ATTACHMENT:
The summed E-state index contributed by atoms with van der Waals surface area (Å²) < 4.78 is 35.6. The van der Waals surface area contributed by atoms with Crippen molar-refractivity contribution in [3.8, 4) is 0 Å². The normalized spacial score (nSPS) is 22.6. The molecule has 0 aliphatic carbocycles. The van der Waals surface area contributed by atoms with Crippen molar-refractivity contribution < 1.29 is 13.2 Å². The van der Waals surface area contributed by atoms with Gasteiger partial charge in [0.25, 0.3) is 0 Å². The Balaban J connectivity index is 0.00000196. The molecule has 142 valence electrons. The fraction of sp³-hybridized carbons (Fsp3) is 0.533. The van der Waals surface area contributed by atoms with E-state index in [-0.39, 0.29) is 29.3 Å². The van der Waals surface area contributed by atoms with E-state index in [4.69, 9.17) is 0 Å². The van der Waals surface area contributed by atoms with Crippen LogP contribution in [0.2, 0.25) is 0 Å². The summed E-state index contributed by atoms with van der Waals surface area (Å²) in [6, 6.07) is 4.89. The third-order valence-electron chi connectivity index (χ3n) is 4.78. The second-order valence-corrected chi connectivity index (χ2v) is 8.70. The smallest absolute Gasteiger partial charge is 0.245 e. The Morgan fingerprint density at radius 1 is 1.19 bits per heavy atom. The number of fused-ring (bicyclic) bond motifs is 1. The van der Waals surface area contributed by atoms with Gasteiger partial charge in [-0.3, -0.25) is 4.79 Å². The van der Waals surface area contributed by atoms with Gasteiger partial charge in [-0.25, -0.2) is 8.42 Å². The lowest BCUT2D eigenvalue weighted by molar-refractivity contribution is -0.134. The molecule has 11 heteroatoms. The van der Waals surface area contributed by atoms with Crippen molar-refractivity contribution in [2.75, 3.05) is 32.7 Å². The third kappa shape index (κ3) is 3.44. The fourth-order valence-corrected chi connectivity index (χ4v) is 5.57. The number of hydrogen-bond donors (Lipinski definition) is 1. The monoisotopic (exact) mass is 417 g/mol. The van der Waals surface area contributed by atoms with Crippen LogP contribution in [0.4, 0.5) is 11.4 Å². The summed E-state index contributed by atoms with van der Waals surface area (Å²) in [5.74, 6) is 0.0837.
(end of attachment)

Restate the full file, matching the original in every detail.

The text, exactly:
The summed E-state index contributed by atoms with van der Waals surface area (Å²) < 4.78 is 35.6. The van der Waals surface area contributed by atoms with Crippen molar-refractivity contribution in [3.8, 4) is 0 Å². The normalized spacial score (nSPS) is 22.6. The molecule has 0 aliphatic carbocycles. The van der Waals surface area contributed by atoms with Crippen molar-refractivity contribution < 1.29 is 13.2 Å². The van der Waals surface area contributed by atoms with Gasteiger partial charge in [0.25, 0.3) is 0 Å². The Balaban J connectivity index is 0.00000196. The molecule has 142 valence electrons. The fraction of sp³-hybridized carbons (Fsp3) is 0.533. The van der Waals surface area contributed by atoms with E-state index in [-0.39, 0.29) is 29.3 Å². The van der Waals surface area contributed by atoms with E-state index in [4.69, 9.17) is 0 Å². The van der Waals surface area contributed by atoms with Crippen LogP contribution in [0.2, 0.25) is 0 Å². The summed E-state index contributed by atoms with van der Waals surface area (Å²) in [6, 6.07) is 4.89. The third-order valence-electron chi connectivity index (χ3n) is 4.78. The second-order valence-corrected chi connectivity index (χ2v) is 8.70. The smallest absolute Gasteiger partial charge is 0.245 e. The Morgan fingerprint density at radius 1 is 1.19 bits per heavy atom. The number of fused-ring (bicyclic) bond motifs is 1. The van der Waals surface area contributed by atoms with Gasteiger partial charge in [-0.3, -0.25) is 4.79 Å². The van der Waals surface area contributed by atoms with Gasteiger partial charge in [-0.25, -0.2) is 8.42 Å². The lowest BCUT2D eigenvalue weighted by molar-refractivity contribution is -0.134. The molecule has 11 heteroatoms. The van der Waals surface area contributed by atoms with Crippen molar-refractivity contribution in [2.75, 3.05) is 32.7 Å². The third kappa shape index (κ3) is 3.44. The fourth-order valence-corrected chi connectivity index (χ4v) is 5.57. The number of hydrogen-bond donors (Lipinski definition) is 1. The monoisotopic (exact) mass is 417 g/mol. The van der Waals surface area contributed by atoms with Crippen LogP contribution in [0.4, 0.5) is 11.4 Å². The summed E-state index contributed by atoms with van der Waals surface area (Å²) in [5.74, 6) is 0.0837.